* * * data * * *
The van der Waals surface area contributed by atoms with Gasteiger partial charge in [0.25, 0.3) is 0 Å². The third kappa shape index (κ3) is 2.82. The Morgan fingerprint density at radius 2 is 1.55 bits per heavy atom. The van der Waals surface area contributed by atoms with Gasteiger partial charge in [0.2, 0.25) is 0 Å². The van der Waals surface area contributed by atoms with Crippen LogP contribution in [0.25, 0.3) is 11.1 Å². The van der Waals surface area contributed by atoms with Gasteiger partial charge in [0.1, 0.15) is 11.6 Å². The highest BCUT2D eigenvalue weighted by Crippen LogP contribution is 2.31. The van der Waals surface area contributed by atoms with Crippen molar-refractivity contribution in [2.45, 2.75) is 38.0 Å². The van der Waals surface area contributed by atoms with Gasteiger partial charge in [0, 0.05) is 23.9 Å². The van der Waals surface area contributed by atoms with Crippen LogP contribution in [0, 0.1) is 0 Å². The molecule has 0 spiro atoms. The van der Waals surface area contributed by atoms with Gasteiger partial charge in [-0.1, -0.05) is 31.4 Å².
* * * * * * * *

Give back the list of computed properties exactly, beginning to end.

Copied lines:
The van der Waals surface area contributed by atoms with Gasteiger partial charge in [0.25, 0.3) is 0 Å². The third kappa shape index (κ3) is 2.82. The Morgan fingerprint density at radius 2 is 1.55 bits per heavy atom. The van der Waals surface area contributed by atoms with Gasteiger partial charge in [0.2, 0.25) is 0 Å². The van der Waals surface area contributed by atoms with Crippen LogP contribution in [0.25, 0.3) is 11.1 Å². The van der Waals surface area contributed by atoms with Gasteiger partial charge in [0.1, 0.15) is 11.6 Å². The highest BCUT2D eigenvalue weighted by Crippen LogP contribution is 2.31. The van der Waals surface area contributed by atoms with Crippen molar-refractivity contribution in [2.45, 2.75) is 38.0 Å². The van der Waals surface area contributed by atoms with Gasteiger partial charge in [0, 0.05) is 23.9 Å². The van der Waals surface area contributed by atoms with Crippen LogP contribution in [0, 0.1) is 0 Å². The molecule has 0 spiro atoms. The van der Waals surface area contributed by atoms with Gasteiger partial charge in [-0.1, -0.05) is 31.4 Å².